Skip Navigation
Tue Oct 21, 2014
 
Army OneSource
Army OneSource
Army OneSource
Commander's Page Online Training
Volunteer Tools ARMYBook
My AOS Page Services Locator

Question & Answer Listing

Select a Question & Answer entry to see a list of service providers.

Using Technology -- Question & Answer Listing  
Viewing 1-7 of 7 Knowledge Entries
Question / Answer

Question:
Are a leader's technical competencies, or hard skills, more or less important than his/her leadership and interpersonal, or soft skills?

Answer:
Effective leaders should have both strong leadership skills and the appropriate technical skills to support the position he/she holds. Leading people takes more than charisma, good interpersonal skills, and effective organizational management abilities. These qualities are extremely important, but a leader should also possess some technical knowledge about the work his/her subordinates perform. Technical competency enhances a leaders ability to lead.

Question:
How can I get my staff to embrace different communication tools such as email instead of telephone calls and video teleconferencing instead of on-site meetings?

Answer:
Introducing change of any kind in an organization can often be met with skepticism and other difficulties, but it’s very important for most business to keep up with technological advances. One suggestion for gaining more support from your staff members is to include them in the change process. It might help to appoint members of your staff to do the research on some of the new tools you would like to implement. Encourage them to use and improve their technical skills by providing training and demonstrating to them how these skills and new tools can benefit them as well as increase efficiency in the organization. Learn more about adapting to change and/or communication skills from the references provided.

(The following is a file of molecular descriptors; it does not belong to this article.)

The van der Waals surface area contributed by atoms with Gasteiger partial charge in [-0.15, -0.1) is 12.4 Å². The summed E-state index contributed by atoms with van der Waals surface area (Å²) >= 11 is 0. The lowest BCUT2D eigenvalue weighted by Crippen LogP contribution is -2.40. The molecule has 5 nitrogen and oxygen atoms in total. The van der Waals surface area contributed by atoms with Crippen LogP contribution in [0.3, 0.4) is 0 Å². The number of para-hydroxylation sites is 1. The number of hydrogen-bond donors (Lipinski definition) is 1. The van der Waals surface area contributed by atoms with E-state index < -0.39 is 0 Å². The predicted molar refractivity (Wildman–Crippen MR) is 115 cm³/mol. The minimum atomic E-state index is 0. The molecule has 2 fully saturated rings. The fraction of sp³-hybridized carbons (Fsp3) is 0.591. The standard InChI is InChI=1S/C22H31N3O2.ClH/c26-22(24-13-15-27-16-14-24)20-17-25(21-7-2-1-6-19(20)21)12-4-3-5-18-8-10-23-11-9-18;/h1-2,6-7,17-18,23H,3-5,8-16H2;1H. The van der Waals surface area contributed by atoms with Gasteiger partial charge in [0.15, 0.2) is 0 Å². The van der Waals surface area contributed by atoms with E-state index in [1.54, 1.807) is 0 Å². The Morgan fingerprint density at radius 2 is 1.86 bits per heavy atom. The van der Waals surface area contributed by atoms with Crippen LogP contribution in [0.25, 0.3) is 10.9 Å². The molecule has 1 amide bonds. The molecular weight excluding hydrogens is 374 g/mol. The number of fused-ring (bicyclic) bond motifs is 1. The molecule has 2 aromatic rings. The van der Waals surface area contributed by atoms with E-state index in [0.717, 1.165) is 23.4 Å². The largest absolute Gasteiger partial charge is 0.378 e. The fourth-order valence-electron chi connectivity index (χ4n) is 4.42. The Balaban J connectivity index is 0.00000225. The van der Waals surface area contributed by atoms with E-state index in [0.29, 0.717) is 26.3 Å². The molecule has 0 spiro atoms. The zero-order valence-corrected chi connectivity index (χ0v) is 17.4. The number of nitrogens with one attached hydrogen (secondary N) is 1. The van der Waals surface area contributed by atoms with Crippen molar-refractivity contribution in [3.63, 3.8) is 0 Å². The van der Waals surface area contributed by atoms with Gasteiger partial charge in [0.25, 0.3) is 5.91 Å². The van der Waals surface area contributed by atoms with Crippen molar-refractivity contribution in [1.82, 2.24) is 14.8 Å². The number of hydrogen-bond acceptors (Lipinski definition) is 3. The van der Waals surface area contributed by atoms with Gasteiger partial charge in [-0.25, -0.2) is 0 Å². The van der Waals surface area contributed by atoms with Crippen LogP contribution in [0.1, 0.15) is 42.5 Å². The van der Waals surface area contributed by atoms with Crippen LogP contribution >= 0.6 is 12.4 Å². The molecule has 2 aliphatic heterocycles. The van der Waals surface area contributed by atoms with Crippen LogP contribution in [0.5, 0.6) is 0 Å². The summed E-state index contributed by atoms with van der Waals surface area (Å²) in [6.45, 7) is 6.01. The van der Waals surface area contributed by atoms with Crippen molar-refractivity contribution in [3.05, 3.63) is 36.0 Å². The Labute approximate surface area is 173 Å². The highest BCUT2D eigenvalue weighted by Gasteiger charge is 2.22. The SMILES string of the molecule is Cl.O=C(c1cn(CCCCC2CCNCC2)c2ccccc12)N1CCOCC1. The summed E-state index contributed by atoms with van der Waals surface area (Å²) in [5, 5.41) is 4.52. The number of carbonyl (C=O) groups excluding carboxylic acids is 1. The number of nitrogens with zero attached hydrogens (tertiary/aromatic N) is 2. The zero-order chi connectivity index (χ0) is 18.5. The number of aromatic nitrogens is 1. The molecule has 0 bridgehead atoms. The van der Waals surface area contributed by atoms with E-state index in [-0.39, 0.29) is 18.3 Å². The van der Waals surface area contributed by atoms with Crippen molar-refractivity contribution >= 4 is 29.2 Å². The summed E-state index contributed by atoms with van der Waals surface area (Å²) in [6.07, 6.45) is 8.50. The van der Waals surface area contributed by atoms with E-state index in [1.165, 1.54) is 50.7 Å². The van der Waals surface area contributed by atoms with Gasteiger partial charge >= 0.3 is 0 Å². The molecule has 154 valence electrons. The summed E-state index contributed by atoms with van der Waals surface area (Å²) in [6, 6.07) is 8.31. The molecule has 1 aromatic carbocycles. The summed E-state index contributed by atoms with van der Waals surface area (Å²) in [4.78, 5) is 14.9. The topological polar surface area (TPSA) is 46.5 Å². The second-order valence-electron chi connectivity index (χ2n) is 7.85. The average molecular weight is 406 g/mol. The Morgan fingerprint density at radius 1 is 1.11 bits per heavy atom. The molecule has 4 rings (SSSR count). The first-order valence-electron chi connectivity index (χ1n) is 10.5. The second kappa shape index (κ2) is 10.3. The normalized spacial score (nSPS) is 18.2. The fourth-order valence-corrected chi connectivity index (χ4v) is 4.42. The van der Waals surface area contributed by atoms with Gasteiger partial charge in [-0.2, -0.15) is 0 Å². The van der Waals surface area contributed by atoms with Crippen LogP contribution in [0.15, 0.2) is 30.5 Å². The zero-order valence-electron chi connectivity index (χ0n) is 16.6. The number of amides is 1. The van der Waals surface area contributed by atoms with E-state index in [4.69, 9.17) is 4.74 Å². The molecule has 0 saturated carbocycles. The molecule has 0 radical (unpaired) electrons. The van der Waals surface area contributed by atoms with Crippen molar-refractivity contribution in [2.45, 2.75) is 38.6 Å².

Question:
How does technological resources impact an organization's effectiveness?

Answer:
The amount and type of technological resources an organization has really depends on the organization’s business operation. For example, cell phones are essential to some professions such as sales, investment firms, doctors, real estate agents, etc. Many organizations in the sales industry used to rely solely on physical sales generated from stores whereas Internet sales now may be a large part of their income. Also, some businesses may need to modernize their equipment in order to remain competitive. It is important for an organization to identify and obtain the use of needed technology assets as their future could depend on it.

Question:
How important is it for a leader to be computer literate?

Answer:
So much of an organization's information is stored on computers these days, and businesses are really dependent on them. Therefore, it is wise for leaders to have at least some knowledge about computers even if it is just to know what they are capable of doing. For example, word processing software is used for correspondence, reports, newsletters, etc. Spreadsheet software programs are used to store financial information and databases are used for things like inventories, contacts, etc. Other software programs are used to create briefings and drawings, web pages, and professional publications.